2700084 – FAQ: SAP HANA Persistent Memory


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    • It always depends on the data types, fragmentation, the ratio of RS and CS and the throughput of the hardware. Do you mean the available time or the full reload time of the CS?

  • Hello Jens,

    thank you for sharing the very comprehensive blog post. Please note that the shared trace entries "fast recovery: true" and "fast restart: true" are related to the row store. If the tmpfs of the column store is working fine or not can be seen earlier in the trace with entries similar to:
    i PersistenceManag PersistenceManagerImpl.cpp: Number of configured persistent memory basepaths = <NUMBER_OF_NUMA_NODES>
    i PersistenceManag PersistenceManagerImpl.cpp: PersistenceManager::setState(Initializing)

    • Hi Jan,

      thanks for commenting. You are right, as already stated out in part 1 Checkpointmgr it is part of RS. I think the "fast restart" was just a misleading information because there is no documentation on this. I will correct this part of the blog.

      Thanks & Regards,


    • Hi Sander,

      you can see it inside the indexserver.trc => start / finished reloading column store tables.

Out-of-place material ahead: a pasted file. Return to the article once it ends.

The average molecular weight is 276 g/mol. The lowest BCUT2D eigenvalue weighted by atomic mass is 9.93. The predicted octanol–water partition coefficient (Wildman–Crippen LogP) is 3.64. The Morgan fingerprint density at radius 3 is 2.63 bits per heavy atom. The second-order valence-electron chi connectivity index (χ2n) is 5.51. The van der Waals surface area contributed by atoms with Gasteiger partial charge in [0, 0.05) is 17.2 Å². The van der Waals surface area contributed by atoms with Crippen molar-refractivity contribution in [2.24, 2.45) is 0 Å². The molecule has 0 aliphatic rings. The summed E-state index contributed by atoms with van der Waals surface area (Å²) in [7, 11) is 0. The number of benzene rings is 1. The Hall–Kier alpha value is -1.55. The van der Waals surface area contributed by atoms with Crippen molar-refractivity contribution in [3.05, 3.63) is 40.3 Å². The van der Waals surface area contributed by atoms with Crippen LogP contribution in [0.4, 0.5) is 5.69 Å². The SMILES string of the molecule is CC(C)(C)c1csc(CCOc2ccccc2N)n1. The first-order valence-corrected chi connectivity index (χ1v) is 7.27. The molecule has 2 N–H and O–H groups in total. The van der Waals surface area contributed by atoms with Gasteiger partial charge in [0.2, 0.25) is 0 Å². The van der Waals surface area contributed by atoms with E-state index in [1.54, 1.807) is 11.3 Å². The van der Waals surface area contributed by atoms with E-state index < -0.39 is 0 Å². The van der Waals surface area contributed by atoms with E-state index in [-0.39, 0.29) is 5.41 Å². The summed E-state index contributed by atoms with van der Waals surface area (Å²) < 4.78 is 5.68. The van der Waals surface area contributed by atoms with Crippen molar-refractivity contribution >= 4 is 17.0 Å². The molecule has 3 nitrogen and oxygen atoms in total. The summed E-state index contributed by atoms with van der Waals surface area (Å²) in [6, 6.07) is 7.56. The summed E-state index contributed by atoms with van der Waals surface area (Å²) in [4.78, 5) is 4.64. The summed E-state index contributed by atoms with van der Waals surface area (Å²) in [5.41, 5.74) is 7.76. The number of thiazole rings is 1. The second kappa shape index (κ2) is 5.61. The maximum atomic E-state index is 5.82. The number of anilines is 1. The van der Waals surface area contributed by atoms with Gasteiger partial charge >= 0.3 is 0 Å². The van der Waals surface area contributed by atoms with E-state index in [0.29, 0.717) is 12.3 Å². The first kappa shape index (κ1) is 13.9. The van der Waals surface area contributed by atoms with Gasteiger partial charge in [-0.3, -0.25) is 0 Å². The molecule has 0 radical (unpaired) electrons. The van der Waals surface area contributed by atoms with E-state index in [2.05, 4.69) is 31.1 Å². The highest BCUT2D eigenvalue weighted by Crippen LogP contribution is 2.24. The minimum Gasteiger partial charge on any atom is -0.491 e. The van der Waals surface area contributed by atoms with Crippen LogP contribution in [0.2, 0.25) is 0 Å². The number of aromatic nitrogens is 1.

You can also adjust the number of threads for reloading, but in my tests all parameters stayed the same.

      But you can also load all CS table with the python if you want to load all tables. I just used the normal behaviour with the previous load information.




    • Hi Sander,

      no, there are no known isses in context of HSR. This is exactly one of the main reasons to use FRO regarding maintenance and fast availability of the secondary after a patch or restart of the DB.



    • Hi Suneel,

      there are no official documented limitations regarding scale-out. There are nearly the same limitations like pmem. But every feature should be tested properly with each new revision.




      • Hello Jens

        If enabled on scale-out, shouldn't each host in the cluster need tmpfs file system mounted and the local /etc/fstab entries updated?